June Bank Holiday in Ireland
The first Monday in June is celebrated as the June Bank Holiday in Ireland. This holiday has evolved from Pentecost Monday, also known as Whit Monday, and was first established as a holiday during the 19th century when all of Ireland was part of the U.K. In Gaelic, this holiday is known as Lá Saoire i mí Mheithimh.
This day sees banks, post offices, and many organizations and businesses close. It’s also a day when people spend time with their friends and family members, engaging in activities such as picnics, barbecues, family camping, or simply getting together to enjoy sporting events.
The History of June Bank Holiday in Ireland
Traditionally, Whit Monday was observed as a holiday by many the day after Pentecost. This was made official in the Bank Holidays Act of 1871. It remained this way until the 1970s when the Employees Act of 1973 renamed the holiday and moved it to the first Monday in June. It was celebrated as this new holiday beginning in 1974. The same change was made in the United Kingdom, but instead of the first Monday in June, the last Monday in May was chosen.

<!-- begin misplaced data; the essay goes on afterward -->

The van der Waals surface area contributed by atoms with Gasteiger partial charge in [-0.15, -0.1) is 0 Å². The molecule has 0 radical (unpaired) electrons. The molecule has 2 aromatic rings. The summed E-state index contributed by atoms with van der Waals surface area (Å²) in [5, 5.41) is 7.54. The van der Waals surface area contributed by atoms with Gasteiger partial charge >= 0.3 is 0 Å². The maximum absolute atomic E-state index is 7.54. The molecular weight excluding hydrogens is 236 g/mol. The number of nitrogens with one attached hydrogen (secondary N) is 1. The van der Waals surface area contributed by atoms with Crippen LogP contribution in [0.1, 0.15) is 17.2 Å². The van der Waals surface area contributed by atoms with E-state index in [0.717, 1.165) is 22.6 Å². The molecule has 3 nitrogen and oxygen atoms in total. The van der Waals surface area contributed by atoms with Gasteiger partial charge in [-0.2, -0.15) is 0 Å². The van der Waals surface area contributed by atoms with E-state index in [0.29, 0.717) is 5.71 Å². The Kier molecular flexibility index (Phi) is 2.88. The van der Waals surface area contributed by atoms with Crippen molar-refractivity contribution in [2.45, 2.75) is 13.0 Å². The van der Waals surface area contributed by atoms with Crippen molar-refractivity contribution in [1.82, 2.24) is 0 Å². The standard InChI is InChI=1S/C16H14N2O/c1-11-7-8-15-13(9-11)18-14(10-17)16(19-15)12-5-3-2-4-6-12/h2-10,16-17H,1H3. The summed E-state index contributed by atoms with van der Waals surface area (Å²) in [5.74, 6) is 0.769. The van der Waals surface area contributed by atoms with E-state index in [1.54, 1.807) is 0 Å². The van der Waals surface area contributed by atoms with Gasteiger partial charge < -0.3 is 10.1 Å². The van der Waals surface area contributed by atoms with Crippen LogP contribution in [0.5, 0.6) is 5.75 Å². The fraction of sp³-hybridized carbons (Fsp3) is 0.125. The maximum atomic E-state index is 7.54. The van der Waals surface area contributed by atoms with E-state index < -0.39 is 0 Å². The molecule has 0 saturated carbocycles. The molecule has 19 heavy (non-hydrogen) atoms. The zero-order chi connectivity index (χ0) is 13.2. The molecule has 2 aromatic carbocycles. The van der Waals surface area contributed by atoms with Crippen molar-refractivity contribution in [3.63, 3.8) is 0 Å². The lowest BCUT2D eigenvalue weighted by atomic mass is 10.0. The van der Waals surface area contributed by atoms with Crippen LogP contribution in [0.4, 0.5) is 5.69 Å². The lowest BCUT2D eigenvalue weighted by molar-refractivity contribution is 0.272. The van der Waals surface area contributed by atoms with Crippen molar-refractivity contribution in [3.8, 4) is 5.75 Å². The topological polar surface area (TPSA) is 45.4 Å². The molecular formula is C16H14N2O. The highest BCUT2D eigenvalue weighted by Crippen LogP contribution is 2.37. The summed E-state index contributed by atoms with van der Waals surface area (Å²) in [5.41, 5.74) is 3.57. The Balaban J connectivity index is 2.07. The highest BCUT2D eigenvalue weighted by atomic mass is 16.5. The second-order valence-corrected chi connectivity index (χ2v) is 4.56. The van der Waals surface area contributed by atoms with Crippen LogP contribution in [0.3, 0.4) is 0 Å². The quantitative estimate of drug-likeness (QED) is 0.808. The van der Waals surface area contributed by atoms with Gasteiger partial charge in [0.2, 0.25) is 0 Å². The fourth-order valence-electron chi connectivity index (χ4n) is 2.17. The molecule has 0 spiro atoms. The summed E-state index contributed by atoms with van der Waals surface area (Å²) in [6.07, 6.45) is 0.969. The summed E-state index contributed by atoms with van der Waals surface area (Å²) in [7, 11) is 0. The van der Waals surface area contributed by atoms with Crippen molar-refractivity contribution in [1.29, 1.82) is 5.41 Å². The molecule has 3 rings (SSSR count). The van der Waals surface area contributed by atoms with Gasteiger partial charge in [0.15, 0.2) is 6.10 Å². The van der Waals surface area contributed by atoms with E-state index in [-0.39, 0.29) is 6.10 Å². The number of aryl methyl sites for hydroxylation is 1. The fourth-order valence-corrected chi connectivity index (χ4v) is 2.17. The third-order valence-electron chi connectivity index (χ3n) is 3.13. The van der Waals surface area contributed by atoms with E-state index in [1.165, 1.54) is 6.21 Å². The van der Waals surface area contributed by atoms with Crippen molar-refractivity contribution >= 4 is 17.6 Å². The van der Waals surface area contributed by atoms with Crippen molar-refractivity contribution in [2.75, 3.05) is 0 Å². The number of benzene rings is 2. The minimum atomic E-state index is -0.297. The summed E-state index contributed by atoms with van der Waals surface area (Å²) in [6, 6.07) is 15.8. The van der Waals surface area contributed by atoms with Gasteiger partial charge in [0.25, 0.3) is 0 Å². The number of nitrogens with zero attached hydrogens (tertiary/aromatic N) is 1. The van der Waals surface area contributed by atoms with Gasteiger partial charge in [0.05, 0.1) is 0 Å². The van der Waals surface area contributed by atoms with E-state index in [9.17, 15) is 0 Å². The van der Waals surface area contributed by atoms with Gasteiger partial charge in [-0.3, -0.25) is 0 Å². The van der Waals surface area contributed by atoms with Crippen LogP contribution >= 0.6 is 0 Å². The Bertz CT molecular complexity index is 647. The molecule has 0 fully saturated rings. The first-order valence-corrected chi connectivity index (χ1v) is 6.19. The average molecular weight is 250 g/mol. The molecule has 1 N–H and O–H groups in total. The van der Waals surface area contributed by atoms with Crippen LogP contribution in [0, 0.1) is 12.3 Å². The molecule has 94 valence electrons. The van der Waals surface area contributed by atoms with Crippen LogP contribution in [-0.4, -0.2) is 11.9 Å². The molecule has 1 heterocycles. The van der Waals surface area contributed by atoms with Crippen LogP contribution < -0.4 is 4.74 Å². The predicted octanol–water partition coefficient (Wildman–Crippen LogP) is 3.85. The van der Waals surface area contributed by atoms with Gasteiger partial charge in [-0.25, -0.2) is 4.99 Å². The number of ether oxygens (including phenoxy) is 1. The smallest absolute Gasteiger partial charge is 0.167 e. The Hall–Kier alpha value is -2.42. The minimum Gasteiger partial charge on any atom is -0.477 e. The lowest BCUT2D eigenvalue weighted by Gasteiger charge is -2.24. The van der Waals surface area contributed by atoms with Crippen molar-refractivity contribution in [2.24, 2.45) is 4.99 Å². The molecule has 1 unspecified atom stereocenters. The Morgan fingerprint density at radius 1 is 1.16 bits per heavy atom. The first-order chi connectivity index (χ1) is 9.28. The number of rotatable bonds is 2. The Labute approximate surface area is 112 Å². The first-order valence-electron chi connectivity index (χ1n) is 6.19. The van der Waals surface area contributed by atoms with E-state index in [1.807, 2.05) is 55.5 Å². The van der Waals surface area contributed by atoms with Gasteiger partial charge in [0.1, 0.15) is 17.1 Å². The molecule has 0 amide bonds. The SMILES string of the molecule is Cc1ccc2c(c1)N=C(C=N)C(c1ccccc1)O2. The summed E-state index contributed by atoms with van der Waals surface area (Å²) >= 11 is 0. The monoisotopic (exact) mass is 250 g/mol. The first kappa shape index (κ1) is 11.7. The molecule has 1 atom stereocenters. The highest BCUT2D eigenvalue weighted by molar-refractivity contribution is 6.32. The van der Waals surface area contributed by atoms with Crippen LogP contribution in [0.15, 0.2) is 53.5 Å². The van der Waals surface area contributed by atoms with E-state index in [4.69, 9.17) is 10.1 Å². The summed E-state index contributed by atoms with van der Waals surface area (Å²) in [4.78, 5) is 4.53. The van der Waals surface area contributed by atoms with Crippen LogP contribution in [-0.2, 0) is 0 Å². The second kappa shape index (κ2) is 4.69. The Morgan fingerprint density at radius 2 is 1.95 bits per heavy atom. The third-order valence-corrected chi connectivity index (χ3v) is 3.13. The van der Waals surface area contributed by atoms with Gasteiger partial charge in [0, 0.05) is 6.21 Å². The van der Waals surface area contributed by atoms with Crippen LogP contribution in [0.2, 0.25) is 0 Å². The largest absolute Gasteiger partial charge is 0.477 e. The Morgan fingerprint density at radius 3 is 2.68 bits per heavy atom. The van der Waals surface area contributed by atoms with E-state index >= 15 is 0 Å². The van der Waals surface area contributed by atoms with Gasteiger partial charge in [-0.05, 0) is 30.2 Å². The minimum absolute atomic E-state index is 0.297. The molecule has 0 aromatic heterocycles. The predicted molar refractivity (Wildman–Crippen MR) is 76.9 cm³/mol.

Important Facts About Ireland
Ireland is a fascinating country that more people should know about. Anyone thinking of visiting this country, whether on the June Bank Holiday or not, will probably want to check out the following facts. Let’s dig into them, shall we?
- The longest river in Ireland is the River Shannon, which is approximately 370 kilometers long.
- The River Shannon passes through 11 different counties.
- Carrauntoohil is the highest mountain in Ireland, standing at approximately 1,038 meters high.
- The largest county in Ireland is County Cork, covering approximately 7,457 square kilometers.
- The smallest county in Ireland is Louth, at approximately 513.2 square kilometers.
- The official symbol of Ireland is the harp.
- Before the Great Famine, Ireland’s population was estimated to be around 8 million people.
Observing June Bank Holiday in Ireland
The June Bank Holiday is observed with a variety of popular summer activities. People enjoy open-air concerts of modern or traditional music, attend garden shows or fairs, and partake in family camping, picnics, barbecues, and art fairs. Since this day creates a three-day weekend, many people use the time to take trips — sort of like a mini-vacation.
Most pubs and stores are open on this day, but some may open later than their usual time, or they may close earlier than usual. On social media, people can use the hashtag #JuneBankHolidayIreland to spread the word about this holiday.